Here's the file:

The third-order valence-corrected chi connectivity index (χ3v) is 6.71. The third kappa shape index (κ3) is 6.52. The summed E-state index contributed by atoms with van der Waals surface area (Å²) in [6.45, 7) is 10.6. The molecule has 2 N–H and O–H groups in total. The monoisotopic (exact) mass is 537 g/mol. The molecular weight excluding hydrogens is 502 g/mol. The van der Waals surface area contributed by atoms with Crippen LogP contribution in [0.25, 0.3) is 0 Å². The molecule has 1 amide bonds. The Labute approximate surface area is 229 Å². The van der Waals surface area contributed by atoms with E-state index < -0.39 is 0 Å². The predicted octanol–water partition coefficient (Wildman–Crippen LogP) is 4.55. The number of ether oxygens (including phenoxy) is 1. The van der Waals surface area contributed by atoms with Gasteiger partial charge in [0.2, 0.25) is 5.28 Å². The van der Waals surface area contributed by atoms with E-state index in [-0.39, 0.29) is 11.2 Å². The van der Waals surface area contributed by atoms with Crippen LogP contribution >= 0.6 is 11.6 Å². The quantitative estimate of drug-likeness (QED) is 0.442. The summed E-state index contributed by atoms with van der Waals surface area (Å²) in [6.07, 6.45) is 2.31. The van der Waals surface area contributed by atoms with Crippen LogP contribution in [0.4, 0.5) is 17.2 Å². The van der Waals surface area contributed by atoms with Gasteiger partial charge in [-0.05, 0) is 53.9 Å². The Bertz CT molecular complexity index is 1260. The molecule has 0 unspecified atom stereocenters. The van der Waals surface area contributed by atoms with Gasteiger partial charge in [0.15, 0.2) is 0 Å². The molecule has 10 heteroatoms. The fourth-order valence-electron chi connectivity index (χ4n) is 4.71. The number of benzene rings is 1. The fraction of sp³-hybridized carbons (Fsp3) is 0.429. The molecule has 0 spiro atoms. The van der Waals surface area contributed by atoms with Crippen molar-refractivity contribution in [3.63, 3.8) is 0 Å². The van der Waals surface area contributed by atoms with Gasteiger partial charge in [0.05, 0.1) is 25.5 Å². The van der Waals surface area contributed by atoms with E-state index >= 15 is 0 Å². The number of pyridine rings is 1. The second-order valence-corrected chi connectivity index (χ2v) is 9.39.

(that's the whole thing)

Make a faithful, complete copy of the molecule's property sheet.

The third-order valence-corrected chi connectivity index (χ3v) is 6.71. The third kappa shape index (κ3) is 6.52. The summed E-state index contributed by atoms with van der Waals surface area (Å²) in [6.45, 7) is 10.6. The molecule has 2 N–H and O–H groups in total. The monoisotopic (exact) mass is 537 g/mol. The molecular weight excluding hydrogens is 502 g/mol. The van der Waals surface area contributed by atoms with Crippen LogP contribution in [0.25, 0.3) is 0 Å². The molecule has 1 amide bonds. The Labute approximate surface area is 229 Å². The van der Waals surface area contributed by atoms with E-state index < -0.39 is 0 Å². The predicted octanol–water partition coefficient (Wildman–Crippen LogP) is 4.55. The number of ether oxygens (including phenoxy) is 1. The van der Waals surface area contributed by atoms with Gasteiger partial charge in [0.2, 0.25) is 5.28 Å². The van der Waals surface area contributed by atoms with E-state index in [-0.39, 0.29) is 11.2 Å². The van der Waals surface area contributed by atoms with Crippen LogP contribution >= 0.6 is 11.6 Å². The quantitative estimate of drug-likeness (QED) is 0.442. The summed E-state index contributed by atoms with van der Waals surface area (Å²) in [6.07, 6.45) is 2.31. The van der Waals surface area contributed by atoms with Crippen LogP contribution in [0.4, 0.5) is 17.2 Å². The van der Waals surface area contributed by atoms with Gasteiger partial charge in [-0.05, 0) is 53.9 Å². The Bertz CT molecular complexity index is 1260. The molecule has 0 unspecified atom stereocenters. The van der Waals surface area contributed by atoms with Gasteiger partial charge in [0.15, 0.2) is 0 Å². The molecule has 10 heteroatoms. The fourth-order valence-electron chi connectivity index (χ4n) is 4.71. The number of benzene rings is 1. The fraction of sp³-hybridized carbons (Fsp3) is 0.429. The molecule has 0 spiro atoms. The van der Waals surface area contributed by atoms with Crippen molar-refractivity contribution in [3.63, 3.8) is 0 Å². The van der Waals surface area contributed by atoms with Gasteiger partial charge in [0.05, 0.1) is 25.5 Å². The van der Waals surface area contributed by atoms with E-state index >= 15 is 0 Å². The number of pyridine rings is 1. The second-order valence-corrected chi connectivity index (χ2v) is 9.39.